The Best Dan Wesson Part 1
Authentic 6-inch .357 Magnum CO2 Model
By Dennis Adler
Although Dan Wesson is now part of CZ-USA, there was a time in the mid 20th century when the company was, what some pundits considered, the renegade division of Smith & Wesson. At the time when Daniel B. Wesson II left the company co-founded by his great grandfather, Smith & Wesson was in its third year of ownership by U.S. conglomerate Bangor-Punta (a former Fortune 500 company primarily known in the sport boat industry), which had purchased S&W from the Wesson family in 1965. Three years later, Dan Wesson decided to start his own firearms manufacturing company under his own name, but using a revolutionary pistol patented by arms designer Karl Lewis (formerly with Browning and High Standard). The new handgun, first known as the Model 12 and improved to the better known Model 15, (and later Model 15-2) featured interchangeable barrels. This was to become the hallmark of the Dan Wesson revolvers, a trait still carried on to this day. The original Dan Wesson line, however, had an uphill sales battle, which was compounded by Dan Wesson’s death in 1978. Going through a succession of owners, including a brief period by the Wesson family, in 1996 the company was purchased by New York International Corp. and CEO Bob Serva. In 2005 a revitalized Dan Wesson (under the company name Wesson Firearms) was sold to CZ-USA, which maintains a special Dan Wesson division, including the famous Model 715.
The original Dan Wesson design was not only distinctive for its interchangeable barrels but for a different type of cylinder latch mounted to the cylinder crane, rather than on the frame behind the cylinder (like S&W). Lewis said his design gave the gun greater strength, which in fact it did. The interchangeable barrel mounting method also gave the guns exceptional accuracy, making them popular with competitive shooters and handgun hunters. The Model 15-2 and 715 (which was the stainless steel version) along with other designs, including a line of Model 1911 semi-autos, has kept the company in the spotlight for decades, though no more so than today under the CZ-USA banner, where the Model 715 is still manufactured in the famous Pistol Pack with three barrels.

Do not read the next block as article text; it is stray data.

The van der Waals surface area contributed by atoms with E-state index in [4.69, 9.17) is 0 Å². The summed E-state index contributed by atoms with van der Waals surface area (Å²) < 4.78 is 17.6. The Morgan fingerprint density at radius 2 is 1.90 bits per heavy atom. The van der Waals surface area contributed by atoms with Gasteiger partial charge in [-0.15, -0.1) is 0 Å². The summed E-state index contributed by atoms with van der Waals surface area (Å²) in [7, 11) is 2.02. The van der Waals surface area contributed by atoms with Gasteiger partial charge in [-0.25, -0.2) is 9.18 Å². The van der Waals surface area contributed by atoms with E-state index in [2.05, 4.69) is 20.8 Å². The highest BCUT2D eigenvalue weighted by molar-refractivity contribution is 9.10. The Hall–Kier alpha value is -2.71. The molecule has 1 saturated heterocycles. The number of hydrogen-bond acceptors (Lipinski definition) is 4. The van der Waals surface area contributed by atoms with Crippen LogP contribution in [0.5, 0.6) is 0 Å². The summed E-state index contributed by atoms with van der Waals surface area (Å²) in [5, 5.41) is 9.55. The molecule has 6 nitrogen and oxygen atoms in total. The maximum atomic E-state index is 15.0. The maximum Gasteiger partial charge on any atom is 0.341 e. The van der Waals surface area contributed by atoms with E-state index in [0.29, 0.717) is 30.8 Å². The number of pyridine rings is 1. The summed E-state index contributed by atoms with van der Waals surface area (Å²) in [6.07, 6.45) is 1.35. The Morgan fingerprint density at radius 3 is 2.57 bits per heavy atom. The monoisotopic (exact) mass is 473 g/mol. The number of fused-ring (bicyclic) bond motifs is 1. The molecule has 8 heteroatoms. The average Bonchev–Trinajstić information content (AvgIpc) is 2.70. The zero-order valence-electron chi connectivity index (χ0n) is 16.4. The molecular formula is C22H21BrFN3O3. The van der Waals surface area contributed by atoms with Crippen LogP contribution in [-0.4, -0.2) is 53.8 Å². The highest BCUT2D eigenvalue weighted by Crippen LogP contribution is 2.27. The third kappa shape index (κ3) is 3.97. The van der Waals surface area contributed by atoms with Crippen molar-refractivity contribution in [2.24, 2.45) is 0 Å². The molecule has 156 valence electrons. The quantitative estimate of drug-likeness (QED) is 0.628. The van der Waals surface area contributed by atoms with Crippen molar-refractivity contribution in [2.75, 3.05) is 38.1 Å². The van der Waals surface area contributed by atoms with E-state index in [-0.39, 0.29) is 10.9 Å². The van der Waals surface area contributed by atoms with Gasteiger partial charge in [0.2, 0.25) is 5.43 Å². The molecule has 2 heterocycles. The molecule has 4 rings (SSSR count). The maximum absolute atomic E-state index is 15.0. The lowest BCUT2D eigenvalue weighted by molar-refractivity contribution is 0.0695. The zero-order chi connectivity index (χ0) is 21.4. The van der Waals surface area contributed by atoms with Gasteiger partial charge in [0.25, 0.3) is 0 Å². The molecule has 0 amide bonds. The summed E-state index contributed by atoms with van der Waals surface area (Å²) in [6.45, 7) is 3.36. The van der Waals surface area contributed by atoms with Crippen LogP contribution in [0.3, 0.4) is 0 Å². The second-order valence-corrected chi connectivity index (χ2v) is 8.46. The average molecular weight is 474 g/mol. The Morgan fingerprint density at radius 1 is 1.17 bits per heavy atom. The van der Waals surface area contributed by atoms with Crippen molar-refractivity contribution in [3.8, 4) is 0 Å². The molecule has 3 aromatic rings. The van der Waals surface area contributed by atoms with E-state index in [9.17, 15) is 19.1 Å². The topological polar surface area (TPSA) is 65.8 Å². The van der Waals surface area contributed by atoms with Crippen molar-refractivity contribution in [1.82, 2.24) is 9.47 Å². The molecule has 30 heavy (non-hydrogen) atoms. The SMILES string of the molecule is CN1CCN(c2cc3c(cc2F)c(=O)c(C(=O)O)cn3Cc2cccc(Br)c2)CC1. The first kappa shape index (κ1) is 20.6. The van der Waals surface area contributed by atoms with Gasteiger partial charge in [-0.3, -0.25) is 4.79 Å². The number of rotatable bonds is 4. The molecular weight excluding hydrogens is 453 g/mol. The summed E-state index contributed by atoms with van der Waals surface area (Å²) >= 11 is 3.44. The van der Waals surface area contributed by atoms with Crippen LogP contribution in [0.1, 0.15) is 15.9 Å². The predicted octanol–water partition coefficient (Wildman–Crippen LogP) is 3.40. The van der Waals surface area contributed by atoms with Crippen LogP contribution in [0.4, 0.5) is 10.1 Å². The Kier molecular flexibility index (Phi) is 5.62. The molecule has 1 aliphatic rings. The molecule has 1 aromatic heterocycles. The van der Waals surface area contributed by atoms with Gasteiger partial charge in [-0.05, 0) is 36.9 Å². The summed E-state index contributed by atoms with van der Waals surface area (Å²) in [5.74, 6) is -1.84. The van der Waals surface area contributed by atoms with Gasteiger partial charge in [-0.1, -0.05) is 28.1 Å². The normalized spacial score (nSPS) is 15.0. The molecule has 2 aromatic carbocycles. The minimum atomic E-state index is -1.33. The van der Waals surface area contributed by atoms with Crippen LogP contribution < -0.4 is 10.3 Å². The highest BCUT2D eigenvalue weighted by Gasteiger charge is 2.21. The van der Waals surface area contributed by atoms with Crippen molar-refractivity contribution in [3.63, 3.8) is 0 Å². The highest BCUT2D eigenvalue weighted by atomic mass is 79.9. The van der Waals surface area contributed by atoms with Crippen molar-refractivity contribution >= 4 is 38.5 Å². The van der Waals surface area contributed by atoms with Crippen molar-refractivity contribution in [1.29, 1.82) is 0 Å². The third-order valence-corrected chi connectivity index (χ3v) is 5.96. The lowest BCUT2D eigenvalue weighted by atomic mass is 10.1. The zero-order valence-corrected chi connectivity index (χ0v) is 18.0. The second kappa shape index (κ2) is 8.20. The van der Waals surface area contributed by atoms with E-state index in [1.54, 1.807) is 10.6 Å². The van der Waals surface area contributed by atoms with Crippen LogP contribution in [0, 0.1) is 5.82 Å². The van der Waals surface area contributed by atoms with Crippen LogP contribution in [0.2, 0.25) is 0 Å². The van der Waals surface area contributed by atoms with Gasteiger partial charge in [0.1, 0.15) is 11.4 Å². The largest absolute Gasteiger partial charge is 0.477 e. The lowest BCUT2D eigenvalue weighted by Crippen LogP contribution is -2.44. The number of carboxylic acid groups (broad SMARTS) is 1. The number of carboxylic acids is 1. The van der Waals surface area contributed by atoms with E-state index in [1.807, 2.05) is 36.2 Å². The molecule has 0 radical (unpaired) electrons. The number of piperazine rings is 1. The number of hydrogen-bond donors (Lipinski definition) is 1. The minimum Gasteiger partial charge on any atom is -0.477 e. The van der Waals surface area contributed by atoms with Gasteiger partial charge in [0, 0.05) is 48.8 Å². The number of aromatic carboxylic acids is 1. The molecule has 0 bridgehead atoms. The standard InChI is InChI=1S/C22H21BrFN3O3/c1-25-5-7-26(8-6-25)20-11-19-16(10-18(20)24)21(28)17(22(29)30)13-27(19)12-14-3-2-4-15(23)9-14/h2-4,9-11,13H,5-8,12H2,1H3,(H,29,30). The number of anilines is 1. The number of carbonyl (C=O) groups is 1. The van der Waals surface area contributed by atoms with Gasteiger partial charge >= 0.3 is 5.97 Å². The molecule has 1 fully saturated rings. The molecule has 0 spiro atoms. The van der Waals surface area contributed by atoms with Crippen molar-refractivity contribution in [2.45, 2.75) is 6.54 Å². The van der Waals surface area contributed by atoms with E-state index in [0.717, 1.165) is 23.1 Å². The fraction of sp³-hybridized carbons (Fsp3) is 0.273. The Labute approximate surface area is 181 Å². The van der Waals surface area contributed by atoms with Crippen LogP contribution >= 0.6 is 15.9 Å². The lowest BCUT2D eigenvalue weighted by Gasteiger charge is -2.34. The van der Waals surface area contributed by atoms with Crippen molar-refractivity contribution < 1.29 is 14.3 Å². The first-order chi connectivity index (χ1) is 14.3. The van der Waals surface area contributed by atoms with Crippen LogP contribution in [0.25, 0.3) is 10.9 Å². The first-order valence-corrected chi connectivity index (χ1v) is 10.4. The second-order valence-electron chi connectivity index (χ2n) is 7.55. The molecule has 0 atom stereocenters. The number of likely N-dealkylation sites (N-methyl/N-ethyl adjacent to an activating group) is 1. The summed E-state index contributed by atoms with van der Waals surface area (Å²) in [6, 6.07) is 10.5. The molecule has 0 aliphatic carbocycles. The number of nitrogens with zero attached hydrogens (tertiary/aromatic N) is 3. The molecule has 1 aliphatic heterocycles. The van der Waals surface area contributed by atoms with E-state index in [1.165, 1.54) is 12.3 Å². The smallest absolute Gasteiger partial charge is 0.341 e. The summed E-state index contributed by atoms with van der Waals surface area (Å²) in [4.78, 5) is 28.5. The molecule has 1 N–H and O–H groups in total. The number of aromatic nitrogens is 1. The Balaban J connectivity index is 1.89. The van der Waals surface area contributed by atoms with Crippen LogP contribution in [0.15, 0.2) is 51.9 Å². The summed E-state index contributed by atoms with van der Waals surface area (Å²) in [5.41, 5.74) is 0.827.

On air with the Model 715
The CO2 powered Dan Wesson Model 715 from ASG (which has the brand name licensing rights) is offered in several versions, but only two in the original Model 715 configuration with the correct crane-mounted cylinder latch and a 6-inch barrel. This is the pellet cartridge firing model with a rifled barrel designed for greater accuracy. It also has a very distinctive, high polish gun metal grey finish and correct Hogue rubber combat style grips for a solid hold. (There is also a nickel finished BB cartridge version with a smoothbore barrel).
The full length vent rib barrel shroud on the Model 715 (again like the .357 Magnum version) is engraved with the Dan Wesson signature on the left side and .357 Magnum and the Dan Wesson signature on the right. It is a handsome looking gun that is not overdone with graphics, but rather looks more like the high end cartridge revolver it is based upon. I really like this model more than any of the other Dan Wesson revolvers, even the 2-1/2 inch barrel length snub nose tested last year.
The pistol has a good quality windage and elevation adjustable rear sight and an easily acquired serrated ramped front that is dovetailed in and pinned. From almost any angle this looks like the actual Model 715 except when you catch a glimpse of the well hidden rear safety, which is mounted on the right side just above the grips. It’s as subtle as a manual safety can possibly be.
Another feature that really makes this a great target pistol is the barrel shroud, which is drilled and tapped for mounting an optics rail, making this an ideal 4.5mm pellet firing target gun; just as the 6-inch Dan Wesson Model 15-2 and Model 715 became in the late 20th century. The ASG Dan Wesson pellet model certainly lives up to the gun’s legacy as a target pistol. Just how well, we will find out Thursday in Part 2.